I’m taking a wait and see approach - if Apple offers a service that is be fully integrated with iTunes and let me sync my existing library to it AND acts as a remote backup for a reasonable fee (emphasis on the reasonable), I’d be all over this service (and I don’t even have any sort of cellular data plan).

The problem with competing services is that they price themselves outside of reasonable. For instance, to hold my entire media library, Amazon wants $500/year; um, no. Maybe if I planned to make heavy use of the streaming feature it wouldn’t seem so insane but only slightly nutters, but when you can could get your own server with its own internet ID and just SSH into that for less, why would you ever do something like this?

Wait until there’s something to actually analyze before forming final opinions.

Posted by Code Monkey in Midstate New York on April 27, 2011 at 7:54 AM (CDT)

8

@7: You make an excellent point that I somehow forgot to address. Will Apple be allowed/choose to act as a repository for ALL of a subscribers tracks…be that iTunes purchases, ripped CD, etc. My initial thought is “No”, Apple will not take on the liability of letting it’s customers store music that can not be authenticated. In fact, I would go so far as to say the labels have written this in to the deal themselves.

It is easy enough to say that any iTunes track is indeed authentic and licensed. It is another issue to say that my Beatles box set is. For all Apple knows (and the RIAA), I could have downloaded the whole thing from Limewire (or whatever P2P happens to be hot right now). In actuality, I was given the little USB green apple from EMI that contains the entire catalog in FLAC and MP3 formats (it is an excellent idea that I would love to see other “big catalog” artists adopt!) for Christmas last year. But there is no way that I am aware of to authenticate this. Therefore, I am sure this deal will only involve iTunes purchased items…as sad as that may be. :(

Posted by Mitch on April 27, 2011 at 8:22 AM (CDT)

9

Ok…first of all, Apple does NOTHING for free for its customers.  MobileMe won’t be free and *any* storage you get in their cloud system will cost money.  This will be partly due to the fact that the music industry will get their kickbacks from the fees.  With the deals that Apple strikes with movie and music studios…everyone needs to get paid. Apple’s margins are unprecedented in the electronics industry and they continue to keep getting better.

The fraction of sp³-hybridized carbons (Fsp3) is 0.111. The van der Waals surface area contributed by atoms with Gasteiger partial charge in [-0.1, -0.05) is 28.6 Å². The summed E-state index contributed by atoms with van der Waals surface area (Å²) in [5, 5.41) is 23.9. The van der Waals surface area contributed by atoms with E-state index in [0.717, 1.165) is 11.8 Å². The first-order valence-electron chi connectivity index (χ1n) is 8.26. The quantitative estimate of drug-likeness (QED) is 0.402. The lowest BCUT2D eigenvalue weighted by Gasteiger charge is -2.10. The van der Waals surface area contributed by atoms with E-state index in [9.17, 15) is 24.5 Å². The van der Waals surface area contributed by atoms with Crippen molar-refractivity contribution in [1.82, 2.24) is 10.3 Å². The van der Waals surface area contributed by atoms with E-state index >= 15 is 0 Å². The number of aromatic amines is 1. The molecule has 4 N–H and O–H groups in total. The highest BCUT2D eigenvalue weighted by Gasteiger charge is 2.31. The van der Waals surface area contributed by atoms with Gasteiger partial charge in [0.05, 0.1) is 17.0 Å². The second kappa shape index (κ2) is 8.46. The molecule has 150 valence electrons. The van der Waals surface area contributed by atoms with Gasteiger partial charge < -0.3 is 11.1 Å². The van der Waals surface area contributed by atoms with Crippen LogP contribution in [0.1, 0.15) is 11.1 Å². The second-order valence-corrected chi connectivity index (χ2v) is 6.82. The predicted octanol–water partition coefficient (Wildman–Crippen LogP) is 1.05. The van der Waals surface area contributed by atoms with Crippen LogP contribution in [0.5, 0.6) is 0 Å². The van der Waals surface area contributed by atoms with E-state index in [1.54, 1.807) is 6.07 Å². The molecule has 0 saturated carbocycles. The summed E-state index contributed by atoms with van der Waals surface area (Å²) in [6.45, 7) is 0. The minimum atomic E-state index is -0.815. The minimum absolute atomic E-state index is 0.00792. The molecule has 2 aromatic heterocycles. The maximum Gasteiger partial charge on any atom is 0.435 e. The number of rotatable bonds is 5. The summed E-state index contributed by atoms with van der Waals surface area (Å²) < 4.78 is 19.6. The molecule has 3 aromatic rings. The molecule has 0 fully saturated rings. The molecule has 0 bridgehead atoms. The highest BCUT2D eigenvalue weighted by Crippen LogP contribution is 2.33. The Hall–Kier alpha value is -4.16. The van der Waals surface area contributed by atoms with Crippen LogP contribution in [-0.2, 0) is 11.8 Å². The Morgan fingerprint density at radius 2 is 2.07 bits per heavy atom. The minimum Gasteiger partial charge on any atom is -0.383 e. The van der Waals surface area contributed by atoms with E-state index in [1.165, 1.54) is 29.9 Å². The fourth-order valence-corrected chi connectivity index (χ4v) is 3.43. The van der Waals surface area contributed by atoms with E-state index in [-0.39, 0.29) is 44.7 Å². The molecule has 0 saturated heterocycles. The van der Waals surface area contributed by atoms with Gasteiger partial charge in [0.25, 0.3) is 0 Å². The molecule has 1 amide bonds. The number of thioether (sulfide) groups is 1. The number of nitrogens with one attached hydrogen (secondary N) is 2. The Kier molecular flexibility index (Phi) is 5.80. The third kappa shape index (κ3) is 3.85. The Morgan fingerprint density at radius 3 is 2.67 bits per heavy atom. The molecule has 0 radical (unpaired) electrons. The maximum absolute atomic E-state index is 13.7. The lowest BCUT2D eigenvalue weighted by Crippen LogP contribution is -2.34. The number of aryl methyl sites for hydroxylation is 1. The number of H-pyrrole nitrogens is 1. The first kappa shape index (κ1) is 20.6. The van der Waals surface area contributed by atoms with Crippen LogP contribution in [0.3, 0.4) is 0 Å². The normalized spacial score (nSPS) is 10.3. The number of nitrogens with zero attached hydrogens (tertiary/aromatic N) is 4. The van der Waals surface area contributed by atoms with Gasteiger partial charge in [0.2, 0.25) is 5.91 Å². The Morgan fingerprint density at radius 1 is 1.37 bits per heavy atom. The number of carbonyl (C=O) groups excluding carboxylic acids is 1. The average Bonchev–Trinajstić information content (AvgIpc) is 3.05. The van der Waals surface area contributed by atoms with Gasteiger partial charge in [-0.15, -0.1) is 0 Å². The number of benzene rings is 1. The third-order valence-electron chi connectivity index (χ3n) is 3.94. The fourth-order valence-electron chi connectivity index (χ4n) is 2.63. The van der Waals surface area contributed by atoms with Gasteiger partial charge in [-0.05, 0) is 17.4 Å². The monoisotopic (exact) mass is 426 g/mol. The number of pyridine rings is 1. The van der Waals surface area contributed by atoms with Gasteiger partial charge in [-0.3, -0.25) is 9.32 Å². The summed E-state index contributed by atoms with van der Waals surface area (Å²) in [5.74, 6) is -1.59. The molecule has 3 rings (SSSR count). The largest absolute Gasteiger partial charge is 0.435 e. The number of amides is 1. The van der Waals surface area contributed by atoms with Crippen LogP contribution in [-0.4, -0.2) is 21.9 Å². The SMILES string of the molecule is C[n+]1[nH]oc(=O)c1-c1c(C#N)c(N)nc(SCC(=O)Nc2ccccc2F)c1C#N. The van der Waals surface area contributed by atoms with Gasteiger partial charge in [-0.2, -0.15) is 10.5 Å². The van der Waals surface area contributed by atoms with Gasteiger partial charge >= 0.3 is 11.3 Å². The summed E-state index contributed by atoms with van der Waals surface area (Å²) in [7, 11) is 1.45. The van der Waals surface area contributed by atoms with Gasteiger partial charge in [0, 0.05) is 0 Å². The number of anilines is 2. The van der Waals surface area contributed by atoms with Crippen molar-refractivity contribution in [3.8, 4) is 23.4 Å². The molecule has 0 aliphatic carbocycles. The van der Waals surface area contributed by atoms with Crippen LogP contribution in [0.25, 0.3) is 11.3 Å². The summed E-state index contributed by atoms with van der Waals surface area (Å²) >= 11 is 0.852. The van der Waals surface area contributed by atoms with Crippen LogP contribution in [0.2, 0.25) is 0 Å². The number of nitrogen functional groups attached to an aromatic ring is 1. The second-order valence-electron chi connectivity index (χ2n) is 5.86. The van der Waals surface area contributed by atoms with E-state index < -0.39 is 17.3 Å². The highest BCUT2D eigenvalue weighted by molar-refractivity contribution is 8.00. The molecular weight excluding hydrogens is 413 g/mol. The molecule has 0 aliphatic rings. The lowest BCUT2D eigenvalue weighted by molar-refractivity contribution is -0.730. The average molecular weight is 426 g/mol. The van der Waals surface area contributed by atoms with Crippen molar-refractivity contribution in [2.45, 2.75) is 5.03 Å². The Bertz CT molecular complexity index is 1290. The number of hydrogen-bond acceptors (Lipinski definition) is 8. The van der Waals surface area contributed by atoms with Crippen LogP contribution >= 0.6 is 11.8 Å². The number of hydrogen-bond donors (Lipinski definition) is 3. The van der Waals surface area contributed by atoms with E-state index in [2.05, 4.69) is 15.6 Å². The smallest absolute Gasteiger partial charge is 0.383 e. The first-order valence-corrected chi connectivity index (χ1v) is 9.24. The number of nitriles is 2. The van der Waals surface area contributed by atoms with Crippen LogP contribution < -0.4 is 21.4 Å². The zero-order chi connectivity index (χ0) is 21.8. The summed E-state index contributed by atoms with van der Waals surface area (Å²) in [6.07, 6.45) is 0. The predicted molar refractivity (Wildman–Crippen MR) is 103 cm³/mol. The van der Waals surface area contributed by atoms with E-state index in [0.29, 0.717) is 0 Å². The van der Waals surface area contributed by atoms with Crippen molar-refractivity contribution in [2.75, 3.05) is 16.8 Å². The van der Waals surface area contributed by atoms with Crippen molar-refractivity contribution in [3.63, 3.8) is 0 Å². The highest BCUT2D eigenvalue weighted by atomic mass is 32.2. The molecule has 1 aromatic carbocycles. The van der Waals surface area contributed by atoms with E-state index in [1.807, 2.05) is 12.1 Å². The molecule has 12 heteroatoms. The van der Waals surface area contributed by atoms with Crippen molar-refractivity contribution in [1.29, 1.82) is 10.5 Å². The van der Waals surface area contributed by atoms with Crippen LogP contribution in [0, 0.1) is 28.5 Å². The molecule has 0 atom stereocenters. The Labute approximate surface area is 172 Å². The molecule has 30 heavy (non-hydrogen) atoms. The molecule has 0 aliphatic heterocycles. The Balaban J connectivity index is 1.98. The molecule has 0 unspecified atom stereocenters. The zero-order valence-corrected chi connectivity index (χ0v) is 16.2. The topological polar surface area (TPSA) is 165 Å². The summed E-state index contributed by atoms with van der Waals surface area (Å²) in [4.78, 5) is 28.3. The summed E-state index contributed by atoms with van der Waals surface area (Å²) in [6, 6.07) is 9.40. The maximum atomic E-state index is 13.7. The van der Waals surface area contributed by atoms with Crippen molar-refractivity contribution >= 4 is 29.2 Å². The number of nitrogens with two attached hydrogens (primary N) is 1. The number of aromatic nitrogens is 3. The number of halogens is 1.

I love it when people say, “wow, I get all that in the new iPhone for the same cost as what the previous version was.”  Well…idiots, that’s because Wang in China just got a raise up to $0.25/day to put that phone together.  Apple’s buying power has been going up and their contracts with their suppliers have been dropping considerably so their margins continue to grow without having to charge more.  That’s greed my friends.

I like Apple products…I use them everyday…and SJ is a smart guy but that doesn’t mean I’m not pissed that they continue to gouge their long time customers…and it gets worse with every iteration.  At least Bill Gates uses a huge chunk of his money for charities and such…Steve Jobs hoards his (look up the difference in charitable contributions…you can’t even compare the two)...and what is sad is that all that money won’t make him any healthier and he will die a rich a-hole.

Posted by Pysclone on April 27, 2011 at 9:49 AM (CDT)

10

Mitch - you can already sync and play your music, unauthenticated (whatever that means, wasn’t aware we had to hold onto our receipts from music my parents bought me in the 1970s ;-)), from a number of services, including Amazon, mp3tunes, dropbox, and many, many others.

If Apple actually expects such a service to survive consumer scrutiny, it has to be better than any existing alternative (including just creating your own music server you run from home, which currently is a far better deal than anyone else is offering if you’re willing to invest a few hundred up front), otherwise all the deals will be pointless.

Even if you considered only that music I either personally paid for or personally downloaded through some sort of GNU-like license, iTunes music still accounts for less than 1% of it, and based on iTunes sales relative to iPod sales, that’s not far off of the average. Number one music retailer or not, just isn’t that much iTunes sourced music out there.